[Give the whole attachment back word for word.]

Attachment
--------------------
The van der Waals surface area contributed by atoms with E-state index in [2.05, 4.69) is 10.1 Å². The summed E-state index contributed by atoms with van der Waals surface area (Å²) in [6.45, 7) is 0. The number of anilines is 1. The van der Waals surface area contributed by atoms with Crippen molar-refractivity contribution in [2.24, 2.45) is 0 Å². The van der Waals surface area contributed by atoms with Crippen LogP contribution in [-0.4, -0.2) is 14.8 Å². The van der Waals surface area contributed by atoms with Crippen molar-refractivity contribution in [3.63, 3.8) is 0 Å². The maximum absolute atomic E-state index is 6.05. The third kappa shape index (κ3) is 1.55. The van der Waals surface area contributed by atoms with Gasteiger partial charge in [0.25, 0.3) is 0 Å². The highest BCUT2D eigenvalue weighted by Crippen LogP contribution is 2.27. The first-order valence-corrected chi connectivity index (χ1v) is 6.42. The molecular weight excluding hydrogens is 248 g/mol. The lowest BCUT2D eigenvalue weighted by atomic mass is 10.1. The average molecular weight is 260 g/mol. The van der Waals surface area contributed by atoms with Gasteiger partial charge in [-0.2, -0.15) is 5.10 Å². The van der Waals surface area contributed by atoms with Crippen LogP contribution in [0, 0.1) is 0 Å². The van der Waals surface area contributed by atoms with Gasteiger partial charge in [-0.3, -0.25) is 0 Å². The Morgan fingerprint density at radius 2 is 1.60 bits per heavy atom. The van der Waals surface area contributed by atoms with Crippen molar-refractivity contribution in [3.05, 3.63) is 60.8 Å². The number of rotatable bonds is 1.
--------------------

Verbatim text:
The van der Waals surface area contributed by atoms with E-state index in [2.05, 4.69) is 10.1 Å². The summed E-state index contributed by atoms with van der Waals surface area (Å²) in [6.45, 7) is 0. The number of anilines is 1. The van der Waals surface area contributed by atoms with Crippen molar-refractivity contribution in [2.24, 2.45) is 0 Å². The van der Waals surface area contributed by atoms with Crippen LogP contribution in [-0.4, -0.2) is 14.8 Å². The van der Waals surface area contributed by atoms with Crippen molar-refractivity contribution in [3.63, 3.8) is 0 Å². The maximum absolute atomic E-state index is 6.05. The third kappa shape index (κ3) is 1.55. The van der Waals surface area contributed by atoms with Gasteiger partial charge in [0.25, 0.3) is 0 Å². The highest BCUT2D eigenvalue weighted by Crippen LogP contribution is 2.27. The first-order valence-corrected chi connectivity index (χ1v) is 6.42. The molecular weight excluding hydrogens is 248 g/mol. The lowest BCUT2D eigenvalue weighted by atomic mass is 10.1. The average molecular weight is 260 g/mol. The van der Waals surface area contributed by atoms with Gasteiger partial charge in [-0.2, -0.15) is 5.10 Å². The van der Waals surface area contributed by atoms with Crippen LogP contribution in [0, 0.1) is 0 Å². The van der Waals surface area contributed by atoms with Gasteiger partial charge in [-0.3, -0.25) is 0 Å². The Morgan fingerprint density at radius 2 is 1.60 bits per heavy atom. The van der Waals surface area contributed by atoms with Crippen molar-refractivity contribution in [3.05, 3.63) is 60.8 Å². The number of rotatable bonds is 1.